Page last updated at 16:31 GMT, Tuesday, 17 November 2009

Somali pirates free Spanish boat

The Spanish tuna boat Alakrana (undated photo from before the hijacking)
The fate of the Alakrana was watched closely by the Spanish public

Somali pirates have released a Spanish fishing boat and its crew after holding it for six weeks, Spain's prime minister has confirmed.

Jose Luis Rodriguez Zapatero said the pirates had abandoned the Alakrana tuna boat and that all 36 crew on board were "safe and sound".

The pirates earlier told reporters they were leaving the ship after being promised a ransom of $3.5m (£2.1m).

There was no immediate government confirmation of money having been paid.

The case took on greater urgency after the Spanish navy captured two pirates and took them to Spain to face trial - prompting threats from the remaining pirates to kill the Alakrana's crew.

Addressing a news conference in Madrid, a smiling Mr Zapatero said that he had "very good news" for the entire country.

Zapatero: All crew members are safe

"I can confirm that the Alakrana fishing trawler is sailing freely towards safer waters and that all of its crew members are safe and sound," he said.

The Spanish prime minister did not comment on the reported ransom, saying only that the "government did what it had to do".

By late on Tuesday, the Alakrana had made its way to the open sea accompanied by two Spanish warships, the EU naval force, Navfor, said in a statement.

Argi Galbarriatu, the sister of the vessel's second-in-command, said she had spoken to her brother after the boat's release.

"He told me the word to describe it is that they are relieved, and eager to get to port and come home," she said.

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In other developments:

• Pirates seized the MV Theresa VIII, a chemical tanker with a crew of 28 North Koreans in waters off Somalia on Monday, Navfor said

• Navfor guards aboard a Ukrainian cargo ship, the MV Lady Juliet, successfully fought off pirates in the Gulf of Aden, also on Monday

Madrid trial

The Alakrana was hijacked last month along with its crew of 36, including 16 Spaniards, eight Indonesians and others from Ghana, the Ivory Coast, Madagascar, Senegal and the Seychelles.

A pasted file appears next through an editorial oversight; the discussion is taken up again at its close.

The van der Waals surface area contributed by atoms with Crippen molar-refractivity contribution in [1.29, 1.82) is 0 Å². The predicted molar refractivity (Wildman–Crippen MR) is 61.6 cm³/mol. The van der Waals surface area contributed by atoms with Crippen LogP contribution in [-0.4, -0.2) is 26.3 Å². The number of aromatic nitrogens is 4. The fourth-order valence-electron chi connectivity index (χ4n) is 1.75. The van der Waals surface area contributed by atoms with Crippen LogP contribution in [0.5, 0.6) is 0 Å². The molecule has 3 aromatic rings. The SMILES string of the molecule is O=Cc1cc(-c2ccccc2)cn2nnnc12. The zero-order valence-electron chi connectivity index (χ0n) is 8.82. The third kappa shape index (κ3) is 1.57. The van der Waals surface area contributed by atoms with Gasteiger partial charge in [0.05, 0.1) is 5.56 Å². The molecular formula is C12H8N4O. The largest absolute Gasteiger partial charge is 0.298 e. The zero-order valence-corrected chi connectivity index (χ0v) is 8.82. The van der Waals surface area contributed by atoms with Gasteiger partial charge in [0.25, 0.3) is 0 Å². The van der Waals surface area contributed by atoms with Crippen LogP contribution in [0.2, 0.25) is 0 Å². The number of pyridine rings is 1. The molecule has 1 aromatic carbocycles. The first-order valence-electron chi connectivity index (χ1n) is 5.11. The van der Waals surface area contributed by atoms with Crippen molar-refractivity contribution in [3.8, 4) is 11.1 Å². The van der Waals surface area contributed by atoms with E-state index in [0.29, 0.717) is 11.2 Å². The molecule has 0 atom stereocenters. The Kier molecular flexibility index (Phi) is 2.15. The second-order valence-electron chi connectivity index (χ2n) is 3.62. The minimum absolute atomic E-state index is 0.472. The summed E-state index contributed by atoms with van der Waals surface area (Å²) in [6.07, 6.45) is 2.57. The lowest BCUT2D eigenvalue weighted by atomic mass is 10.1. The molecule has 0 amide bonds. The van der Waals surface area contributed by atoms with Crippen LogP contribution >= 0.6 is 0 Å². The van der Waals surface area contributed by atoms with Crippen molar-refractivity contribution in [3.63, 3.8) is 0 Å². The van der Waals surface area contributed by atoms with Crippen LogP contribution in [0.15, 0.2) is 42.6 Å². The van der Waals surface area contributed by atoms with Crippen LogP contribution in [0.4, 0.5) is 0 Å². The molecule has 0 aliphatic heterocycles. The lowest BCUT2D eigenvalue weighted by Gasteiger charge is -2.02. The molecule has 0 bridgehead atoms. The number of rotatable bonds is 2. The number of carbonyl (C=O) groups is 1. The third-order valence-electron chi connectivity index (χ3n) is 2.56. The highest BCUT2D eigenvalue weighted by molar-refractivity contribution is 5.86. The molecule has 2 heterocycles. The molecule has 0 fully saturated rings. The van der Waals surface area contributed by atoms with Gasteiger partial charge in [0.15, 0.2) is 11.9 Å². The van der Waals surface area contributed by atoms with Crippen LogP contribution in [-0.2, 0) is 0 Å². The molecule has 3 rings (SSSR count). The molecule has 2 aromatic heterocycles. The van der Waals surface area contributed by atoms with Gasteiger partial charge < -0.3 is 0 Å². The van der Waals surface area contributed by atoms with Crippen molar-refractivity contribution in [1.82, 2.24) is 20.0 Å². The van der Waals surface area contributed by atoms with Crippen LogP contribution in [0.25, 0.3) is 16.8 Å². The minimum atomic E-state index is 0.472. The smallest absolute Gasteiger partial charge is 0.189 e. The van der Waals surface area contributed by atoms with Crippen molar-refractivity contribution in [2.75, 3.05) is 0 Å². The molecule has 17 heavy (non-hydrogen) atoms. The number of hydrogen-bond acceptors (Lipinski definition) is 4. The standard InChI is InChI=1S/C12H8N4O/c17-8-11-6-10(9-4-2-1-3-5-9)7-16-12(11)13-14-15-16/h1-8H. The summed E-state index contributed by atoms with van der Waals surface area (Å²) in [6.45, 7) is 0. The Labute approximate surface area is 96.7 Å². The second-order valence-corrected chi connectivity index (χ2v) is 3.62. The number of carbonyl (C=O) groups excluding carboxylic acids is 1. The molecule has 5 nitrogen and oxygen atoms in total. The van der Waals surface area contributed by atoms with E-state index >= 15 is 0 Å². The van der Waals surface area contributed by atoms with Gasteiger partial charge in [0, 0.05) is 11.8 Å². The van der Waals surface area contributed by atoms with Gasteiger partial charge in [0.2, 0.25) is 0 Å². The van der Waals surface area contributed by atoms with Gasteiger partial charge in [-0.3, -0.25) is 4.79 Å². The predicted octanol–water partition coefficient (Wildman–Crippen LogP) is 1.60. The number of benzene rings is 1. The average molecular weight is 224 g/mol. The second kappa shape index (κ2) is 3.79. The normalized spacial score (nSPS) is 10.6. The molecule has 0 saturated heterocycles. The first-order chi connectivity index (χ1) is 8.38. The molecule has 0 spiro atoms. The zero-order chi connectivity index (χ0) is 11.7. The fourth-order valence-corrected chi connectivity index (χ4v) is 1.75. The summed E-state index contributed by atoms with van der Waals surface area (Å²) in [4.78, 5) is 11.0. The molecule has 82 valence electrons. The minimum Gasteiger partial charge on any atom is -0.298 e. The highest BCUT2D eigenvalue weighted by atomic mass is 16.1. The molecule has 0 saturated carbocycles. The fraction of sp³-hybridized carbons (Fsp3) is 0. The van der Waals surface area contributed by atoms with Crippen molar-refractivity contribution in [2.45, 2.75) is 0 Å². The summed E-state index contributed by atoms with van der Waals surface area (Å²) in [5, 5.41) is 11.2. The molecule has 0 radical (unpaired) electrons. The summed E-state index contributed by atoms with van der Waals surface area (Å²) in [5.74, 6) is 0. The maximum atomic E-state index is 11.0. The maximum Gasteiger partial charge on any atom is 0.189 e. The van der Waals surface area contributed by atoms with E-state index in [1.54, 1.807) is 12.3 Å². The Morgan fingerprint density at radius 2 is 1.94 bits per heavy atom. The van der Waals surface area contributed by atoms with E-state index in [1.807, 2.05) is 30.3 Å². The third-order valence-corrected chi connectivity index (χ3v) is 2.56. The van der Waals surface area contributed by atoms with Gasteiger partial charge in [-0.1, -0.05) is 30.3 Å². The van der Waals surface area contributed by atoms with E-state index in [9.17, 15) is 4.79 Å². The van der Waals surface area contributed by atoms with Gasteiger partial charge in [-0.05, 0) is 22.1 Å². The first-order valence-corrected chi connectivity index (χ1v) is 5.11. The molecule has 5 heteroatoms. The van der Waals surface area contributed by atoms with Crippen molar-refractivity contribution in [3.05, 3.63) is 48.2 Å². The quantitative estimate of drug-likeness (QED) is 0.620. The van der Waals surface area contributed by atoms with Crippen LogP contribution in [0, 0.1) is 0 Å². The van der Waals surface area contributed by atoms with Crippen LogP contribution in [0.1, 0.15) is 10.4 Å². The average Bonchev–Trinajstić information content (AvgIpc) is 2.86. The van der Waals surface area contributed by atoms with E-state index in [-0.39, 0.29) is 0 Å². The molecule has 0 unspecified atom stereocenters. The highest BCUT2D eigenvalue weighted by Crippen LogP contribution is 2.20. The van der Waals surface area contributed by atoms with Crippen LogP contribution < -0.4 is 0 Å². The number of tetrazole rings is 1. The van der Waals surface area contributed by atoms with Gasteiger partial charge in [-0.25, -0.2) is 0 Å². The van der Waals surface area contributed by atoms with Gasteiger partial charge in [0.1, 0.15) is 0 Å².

The boat, which is based in the Spanish Basque Country, was seized 400 nautical miles (740km) north-west of the Seychelles island of Mahe, according to coastguards.

Pirate spokesmen who spoke by telephone to news agencies earlier on Tuesday said they were receiving a ransom of between $3.5m and $4m from the Spanish government.

Contacted before the vessel was released, Alakrana skipper Ricardo Blach told Spanish radio that 63 pirates were aboard at one stage, including the leaders of the clan behind the hijacking.

Relative's joy as pirates free boat

Negotiations over the ship were complicated by the capture of two of the alleged pirates by the Spanish navy just days after the Alakrana was hijacked, the BBC's Steve Kingstone reports from Madrid.

When the suspects were brought to Madrid to stand trial, the pirates threatened to start killing hostages unless their compatriots were returned to Somalia.

On Monday, the two Somali men were formally accused in Madrid of armed robbery and kidnapping - but the charges are such that if convicted they could be sent home to serve their sentence.

Scores still held

Somali pirates, using "mother ships" to launch their small-boat attacks on vessels, have extended their range to an area off the Seychelles in recent months in order to evade the navies patrolling the Horn of Africa.

More than 10 ships and 200 hostages are currently being held by pirates operating in waters off Somalia.

Families and friends of the Alakrana's crew rally in Bermeo, Spain, 7 November
Families and friends of the Alakrana's crew held a demonstration this month to demand their return

Many of the pirates began as fishermen and say they are stopping illegal foreign fishing boats stealing Somali fish, BBC international development correspondent Mark Doyle reports.

The upsurge in piracy in the region is a consequence of the failure to find a solution to Somalia's political disputes, our correspondent notes.

The weak central government faces an Islamist insurgency and parts of the country have broken away to form autonomous regions.

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